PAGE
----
To make menus and links simpler you have to think like a
customer. You also have to reduce the number of links and focus
on the task at hand.

If you visit the BBC homepage and choose “Sport” you are brought
to a page about sport. Just sport. The critical first screen is
all about sport. No links to news or weather or business. Just
sport. If you click on Football you arrive at a page that’s just
about Football. Just Football. Not cricket. Not rugby. Not golf.
Just football. If you click on “Premier League” you get to a
page dedicated to the Premier League.

This is not web design. It’s web management. It’s about
eliminating all choices that are not connected with the
customer’s current task, which in the above example might be:
Find out the latest news about the Premier League.

Some time ago, if you looked at BBC pages you would have found a
common navigation going across the top of them: Home, News,
Sport, Radio, etc. Not so anymore. The BBC has a clearer,
simpler, more focused set of pages. Focused on the task at hand,
rather than the task that might be.

Web teams are often plagued by what-if exception-based
navigation design thinking. “What if the person on the Premier
League page is in India and really wants to know if Drop Dead
Gorgeous is on tonight?” Well, tough. They’re going to have to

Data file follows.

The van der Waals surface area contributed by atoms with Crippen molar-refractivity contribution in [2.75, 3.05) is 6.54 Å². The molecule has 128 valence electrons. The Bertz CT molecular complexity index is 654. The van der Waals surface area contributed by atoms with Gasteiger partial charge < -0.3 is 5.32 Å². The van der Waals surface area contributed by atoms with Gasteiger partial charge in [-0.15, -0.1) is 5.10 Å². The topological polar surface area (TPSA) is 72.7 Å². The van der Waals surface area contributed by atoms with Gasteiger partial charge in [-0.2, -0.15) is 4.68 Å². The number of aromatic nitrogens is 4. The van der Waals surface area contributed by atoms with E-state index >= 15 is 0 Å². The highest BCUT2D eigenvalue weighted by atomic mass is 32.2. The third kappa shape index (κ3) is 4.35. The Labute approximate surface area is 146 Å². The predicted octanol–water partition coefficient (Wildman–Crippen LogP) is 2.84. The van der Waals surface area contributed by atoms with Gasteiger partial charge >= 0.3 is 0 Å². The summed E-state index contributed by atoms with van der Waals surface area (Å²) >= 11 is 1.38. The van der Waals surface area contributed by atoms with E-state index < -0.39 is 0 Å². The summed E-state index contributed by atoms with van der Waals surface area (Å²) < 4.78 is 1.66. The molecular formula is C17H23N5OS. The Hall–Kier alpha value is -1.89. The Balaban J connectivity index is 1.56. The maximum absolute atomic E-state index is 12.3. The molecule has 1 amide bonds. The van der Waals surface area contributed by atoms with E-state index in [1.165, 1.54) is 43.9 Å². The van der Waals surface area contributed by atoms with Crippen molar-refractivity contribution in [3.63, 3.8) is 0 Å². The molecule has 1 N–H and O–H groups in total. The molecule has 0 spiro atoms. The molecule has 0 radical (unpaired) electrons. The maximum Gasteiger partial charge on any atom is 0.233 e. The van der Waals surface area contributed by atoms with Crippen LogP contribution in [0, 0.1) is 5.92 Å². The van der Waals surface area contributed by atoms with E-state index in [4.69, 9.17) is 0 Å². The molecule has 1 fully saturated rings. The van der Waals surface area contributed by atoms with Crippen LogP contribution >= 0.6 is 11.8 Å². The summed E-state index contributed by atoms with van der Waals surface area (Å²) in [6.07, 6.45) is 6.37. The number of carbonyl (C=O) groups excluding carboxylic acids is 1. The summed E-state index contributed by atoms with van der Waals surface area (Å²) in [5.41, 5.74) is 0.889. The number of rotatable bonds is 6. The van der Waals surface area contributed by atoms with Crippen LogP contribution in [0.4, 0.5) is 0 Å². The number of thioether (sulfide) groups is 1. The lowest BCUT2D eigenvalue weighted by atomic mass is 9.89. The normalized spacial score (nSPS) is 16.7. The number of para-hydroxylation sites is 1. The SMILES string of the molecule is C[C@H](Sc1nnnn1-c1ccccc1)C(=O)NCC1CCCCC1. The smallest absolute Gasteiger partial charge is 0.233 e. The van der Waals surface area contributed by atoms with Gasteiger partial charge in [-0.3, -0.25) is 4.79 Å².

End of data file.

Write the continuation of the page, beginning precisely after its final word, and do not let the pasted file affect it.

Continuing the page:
go back to the homepage.

Web teams need to toughen up. They need to make tough decisions.
Putting every piece of content you have on your website serves
nobody but confuses and annoys everybody. I’ve often heard
customers say: “Yeah, it’s on the website alright. Just try
finding it!” Cluttering your pages with lots and lots of links
that are worded with organization-centric language (jargon, tool
names, branding terms) is truly terrible design and management.
Placing irrelevant or distracting cross-links sends people in
the wrong direction, wastes their time and increases their

Remember the Amazon pages some years back? They had lots of
links at the top of the page that followed you around the site.
Links like: Kitchen, Software, Electronics. Doesn’t happen
today. You just get one big link near the top right-hand corner:
“Shop All Departments.” The more you drill down through the
site, the more the navigation focuses. It focuses, based on the
decisions you have made, to point you forward. So, if you’re in
“Bathroom Accessories” the links are for: Bathroom Mirrors,
Bathtub Accessories, Scales, etc.

One of the most common and most confusing forms of navigation
around is the one that brings previous levels with it as you
drill down. SAP is just one of the companies that uses this
approach. Let’s say you click on Solutions and keep clicking
down until you get to “SAP ERP Features and Functions: End-User
Service Delivery.” If you scan down the left navigation, you
will see a link for “Services.” If you click on that link you
don’t get more on ERP-related services, but rather you get sent
to the homepage for SAP overall services.

Menus and links need to be designed in the context of the task
the customer is trying to complete. That means stripping away
higher-level options and creating links that point forward based
on the task at hand.